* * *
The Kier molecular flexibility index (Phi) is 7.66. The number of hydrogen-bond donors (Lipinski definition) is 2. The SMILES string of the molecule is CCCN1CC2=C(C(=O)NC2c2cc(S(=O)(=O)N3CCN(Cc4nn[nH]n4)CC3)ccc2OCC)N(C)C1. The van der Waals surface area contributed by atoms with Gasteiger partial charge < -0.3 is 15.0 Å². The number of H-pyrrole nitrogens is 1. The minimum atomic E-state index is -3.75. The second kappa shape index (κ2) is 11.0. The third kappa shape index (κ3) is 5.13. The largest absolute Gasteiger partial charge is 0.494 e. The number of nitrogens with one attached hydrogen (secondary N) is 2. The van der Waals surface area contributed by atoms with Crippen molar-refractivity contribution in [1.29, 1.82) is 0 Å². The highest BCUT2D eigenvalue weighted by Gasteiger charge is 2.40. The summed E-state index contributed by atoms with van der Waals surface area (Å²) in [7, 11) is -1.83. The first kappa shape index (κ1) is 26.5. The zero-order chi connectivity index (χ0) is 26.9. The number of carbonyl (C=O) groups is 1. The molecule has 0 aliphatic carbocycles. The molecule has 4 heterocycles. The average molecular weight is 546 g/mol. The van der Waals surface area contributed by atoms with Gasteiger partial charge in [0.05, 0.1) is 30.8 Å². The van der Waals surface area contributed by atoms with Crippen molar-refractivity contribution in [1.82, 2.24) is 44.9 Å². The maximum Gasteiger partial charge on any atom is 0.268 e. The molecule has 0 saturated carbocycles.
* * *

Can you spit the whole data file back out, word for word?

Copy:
The Kier molecular flexibility index (Phi) is 7.66. The number of hydrogen-bond donors (Lipinski definition) is 2. The SMILES string of the molecule is CCCN1CC2=C(C(=O)NC2c2cc(S(=O)(=O)N3CCN(Cc4nn[nH]n4)CC3)ccc2OCC)N(C)C1. The van der Waals surface area contributed by atoms with Gasteiger partial charge < -0.3 is 15.0 Å². The number of H-pyrrole nitrogens is 1. The minimum atomic E-state index is -3.75. The second kappa shape index (κ2) is 11.0. The third kappa shape index (κ3) is 5.13. The largest absolute Gasteiger partial charge is 0.494 e. The number of nitrogens with one attached hydrogen (secondary N) is 2. The van der Waals surface area contributed by atoms with Crippen molar-refractivity contribution in [1.29, 1.82) is 0 Å². The highest BCUT2D eigenvalue weighted by Gasteiger charge is 2.40. The summed E-state index contributed by atoms with van der Waals surface area (Å²) in [7, 11) is -1.83. The first kappa shape index (κ1) is 26.5. The zero-order chi connectivity index (χ0) is 26.9. The number of carbonyl (C=O) groups is 1. The molecule has 0 aliphatic carbocycles. The molecule has 4 heterocycles. The average molecular weight is 546 g/mol. The van der Waals surface area contributed by atoms with Gasteiger partial charge in [0.05, 0.1) is 30.8 Å². The van der Waals surface area contributed by atoms with Crippen molar-refractivity contribution in [1.82, 2.24) is 44.9 Å². The maximum Gasteiger partial charge on any atom is 0.268 e. The molecule has 0 saturated carbocycles.